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Saint John Airport Beats Passenger Record, Plans To Reach 500,000 Yearly Travellers By 2025

Saint John Airport president and CEO Derrick Stanford. Image: Submitted

SAINT JOHN – After setting passenger records over the last two years, the Saint John Airport has set ambitious goals for the next five years, with plans to top 500,000 yearly passengers by 2025 and add U.S. and overseas flights.

As an interim goal, the airport wants to top 350,000 passengers in 2020 and add a direct connection to the U.S.

“The U.S. connection is one of our [highest priorities],” said board chair Larry Hachey at the airport’s annual general meeting at the Delta Hotel Wednesday.

“We’ve been working on it for a long time and we do believe we’re very close [to securing a U.S. flight]…There is an opportunity with a Canadian-based carrier, and the city that we’d most likely be looking at is Boston if it’s at all possible. That’s the one we’re looking at at the moment because of the historical ties between Saint John and Boston. And [business travellers] have told us that’s their preferred city.”

In 2018, 282,217 people flew out of the Saint John John Airport, a seven per cent increase over last year and the airport’s second consecutive record-breaking year in passenger traffic, said CEO Derrick Stanford.

“That was more passenger traffic than any previous year in our history, and an extra 30,000 passengers in just two years, which is really significant growth for our little airport,” said Stanford.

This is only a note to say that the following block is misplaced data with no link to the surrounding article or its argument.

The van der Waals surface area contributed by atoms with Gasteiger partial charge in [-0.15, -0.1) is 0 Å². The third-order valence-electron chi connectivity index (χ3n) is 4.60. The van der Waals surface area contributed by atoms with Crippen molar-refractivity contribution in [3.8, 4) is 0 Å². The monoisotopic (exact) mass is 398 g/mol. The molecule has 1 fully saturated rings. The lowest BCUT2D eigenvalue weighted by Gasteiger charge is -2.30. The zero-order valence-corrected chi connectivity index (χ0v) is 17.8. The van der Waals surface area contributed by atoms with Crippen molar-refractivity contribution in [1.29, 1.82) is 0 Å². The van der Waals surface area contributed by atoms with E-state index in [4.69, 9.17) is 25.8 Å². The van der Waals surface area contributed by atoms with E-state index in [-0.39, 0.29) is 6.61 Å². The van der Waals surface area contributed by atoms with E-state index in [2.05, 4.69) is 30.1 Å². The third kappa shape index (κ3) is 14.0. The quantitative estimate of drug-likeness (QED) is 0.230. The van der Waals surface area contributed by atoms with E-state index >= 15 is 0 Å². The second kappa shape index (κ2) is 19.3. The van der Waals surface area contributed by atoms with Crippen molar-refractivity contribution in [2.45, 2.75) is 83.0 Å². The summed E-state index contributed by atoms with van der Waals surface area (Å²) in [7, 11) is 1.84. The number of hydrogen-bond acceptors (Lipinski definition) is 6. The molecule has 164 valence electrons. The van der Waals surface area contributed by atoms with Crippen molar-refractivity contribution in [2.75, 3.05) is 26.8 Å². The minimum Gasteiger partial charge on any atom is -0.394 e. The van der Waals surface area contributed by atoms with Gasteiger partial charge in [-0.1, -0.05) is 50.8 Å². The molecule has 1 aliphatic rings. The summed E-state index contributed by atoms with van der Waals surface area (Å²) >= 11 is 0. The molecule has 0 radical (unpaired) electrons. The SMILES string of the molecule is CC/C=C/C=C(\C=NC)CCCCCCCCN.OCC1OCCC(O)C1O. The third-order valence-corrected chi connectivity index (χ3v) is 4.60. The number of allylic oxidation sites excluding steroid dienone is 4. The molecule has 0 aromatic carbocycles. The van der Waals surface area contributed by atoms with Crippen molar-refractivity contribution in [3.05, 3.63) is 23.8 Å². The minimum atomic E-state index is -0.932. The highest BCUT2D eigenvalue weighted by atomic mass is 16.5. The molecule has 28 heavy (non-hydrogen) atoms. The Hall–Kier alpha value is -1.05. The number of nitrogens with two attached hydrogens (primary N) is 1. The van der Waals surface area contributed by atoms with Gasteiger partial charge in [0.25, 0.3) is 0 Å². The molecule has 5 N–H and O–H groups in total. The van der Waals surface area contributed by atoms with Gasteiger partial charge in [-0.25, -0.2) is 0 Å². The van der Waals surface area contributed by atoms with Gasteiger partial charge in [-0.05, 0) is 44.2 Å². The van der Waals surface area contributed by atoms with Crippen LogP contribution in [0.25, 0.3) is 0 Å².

“Our passenger growth in the last few months made the Saint John Airport the fastest growing Atlantic Canadian airport in 2018, which includes all [ariports] with annual traffic of 200,000 passengers a year or more. We also finished as the fastest growing for [the first quarter] of 2019, so the success continues.”

RELATED: N.B. Airports Beat Passenger Records in 2018

All three of New Brunswick’s main airports set records for passenger travel last year, but Stanford said it’s hard for Saint John to add more flights and destinations and make even more substantial gains in passenger traffic because the region’s airports are so close to one another.

“People are always asking me, ‘why don’t you bring back WestJet, or add new sun destinations?’ We want that as well, but people who live in southern New Brunswick drive to other airports like Moncton, Halifax, Fredericton, or even Maine to get a better fare or fly with another airline…It actually makes it less likely that Saint John Airport will ever be able to attract new airlines like WestJet, so passengers may always have to drive from Saint John,” he said.

“Success attracts success, so when existing airlines like Air Canada, Porter or Sunwing are successful it means they’ll offer more flights out of YSJ…Or they might offer new destinations in Canada or the U.S.”

Stanford also said that increased activity leads to lower fares.

“When other airlines see Porter and Sunwing being successful here it makes it more likely we will attract them. The more airline partners we can attract the more competition we can attract and this increased competition results in lower fares,” he said.

“We certainly saw that when we launched Porter last year when the average airfare in Saint John fell anywhere from 15 to 20 per cent, depending on when you were flying.”